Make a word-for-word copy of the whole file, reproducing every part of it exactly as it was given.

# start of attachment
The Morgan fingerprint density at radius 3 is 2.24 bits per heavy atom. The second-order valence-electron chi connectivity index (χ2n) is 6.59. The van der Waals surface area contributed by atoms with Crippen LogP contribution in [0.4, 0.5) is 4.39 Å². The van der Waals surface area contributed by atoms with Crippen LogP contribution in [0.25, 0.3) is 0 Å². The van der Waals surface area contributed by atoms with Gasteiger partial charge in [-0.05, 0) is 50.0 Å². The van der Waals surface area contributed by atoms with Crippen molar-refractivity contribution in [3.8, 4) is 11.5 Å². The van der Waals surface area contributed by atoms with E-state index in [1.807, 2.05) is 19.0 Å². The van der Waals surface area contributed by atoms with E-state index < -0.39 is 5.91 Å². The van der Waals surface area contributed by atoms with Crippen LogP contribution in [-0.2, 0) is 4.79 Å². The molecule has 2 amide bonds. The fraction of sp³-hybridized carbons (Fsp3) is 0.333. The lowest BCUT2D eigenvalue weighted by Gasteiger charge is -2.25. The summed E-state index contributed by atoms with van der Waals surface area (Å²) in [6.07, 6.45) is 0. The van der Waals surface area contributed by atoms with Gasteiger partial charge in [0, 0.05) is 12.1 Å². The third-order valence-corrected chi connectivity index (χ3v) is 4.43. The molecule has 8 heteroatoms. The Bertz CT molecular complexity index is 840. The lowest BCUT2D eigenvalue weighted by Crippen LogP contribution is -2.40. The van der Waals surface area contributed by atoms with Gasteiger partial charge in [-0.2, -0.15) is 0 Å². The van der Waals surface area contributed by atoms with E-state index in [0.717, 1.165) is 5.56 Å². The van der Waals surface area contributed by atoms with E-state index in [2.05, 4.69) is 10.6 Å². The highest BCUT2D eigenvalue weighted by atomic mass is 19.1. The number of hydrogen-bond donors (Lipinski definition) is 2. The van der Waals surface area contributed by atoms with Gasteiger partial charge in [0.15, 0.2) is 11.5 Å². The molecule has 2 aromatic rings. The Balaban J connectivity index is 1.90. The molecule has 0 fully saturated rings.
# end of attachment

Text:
The Morgan fingerprint density at radius 3 is 2.24 bits per heavy atom. The second-order valence-electron chi connectivity index (χ2n) is 6.59. The van der Waals surface area contributed by atoms with Crippen LogP contribution in [0.4, 0.5) is 4.39 Å². The van der Waals surface area contributed by atoms with Crippen LogP contribution in [0.25, 0.3) is 0 Å². The van der Waals surface area contributed by atoms with Gasteiger partial charge in [-0.05, 0) is 50.0 Å². The van der Waals surface area contributed by atoms with Crippen molar-refractivity contribution in [3.8, 4) is 11.5 Å². The van der Waals surface area contributed by atoms with E-state index in [1.807, 2.05) is 19.0 Å². The van der Waals surface area contributed by atoms with E-state index < -0.39 is 5.91 Å². The van der Waals surface area contributed by atoms with Crippen LogP contribution in [-0.2, 0) is 4.79 Å². The molecule has 2 amide bonds. The fraction of sp³-hybridized carbons (Fsp3) is 0.333. The lowest BCUT2D eigenvalue weighted by Gasteiger charge is -2.25. The summed E-state index contributed by atoms with van der Waals surface area (Å²) in [6.07, 6.45) is 0. The van der Waals surface area contributed by atoms with Gasteiger partial charge in [0, 0.05) is 12.1 Å². The third-order valence-corrected chi connectivity index (χ3v) is 4.43. The molecule has 8 heteroatoms. The Bertz CT molecular complexity index is 840. The lowest BCUT2D eigenvalue weighted by Crippen LogP contribution is -2.40. The van der Waals surface area contributed by atoms with Gasteiger partial charge in [-0.2, -0.15) is 0 Å². The van der Waals surface area contributed by atoms with E-state index in [0.717, 1.165) is 5.56 Å². The van der Waals surface area contributed by atoms with E-state index in [2.05, 4.69) is 10.6 Å². The highest BCUT2D eigenvalue weighted by atomic mass is 19.1. The number of hydrogen-bond donors (Lipinski definition) is 2. The van der Waals surface area contributed by atoms with Gasteiger partial charge in [0.15, 0.2) is 11.5 Å². The molecule has 2 aromatic rings. The Balaban J connectivity index is 1.90. The molecule has 0 fully saturated rings.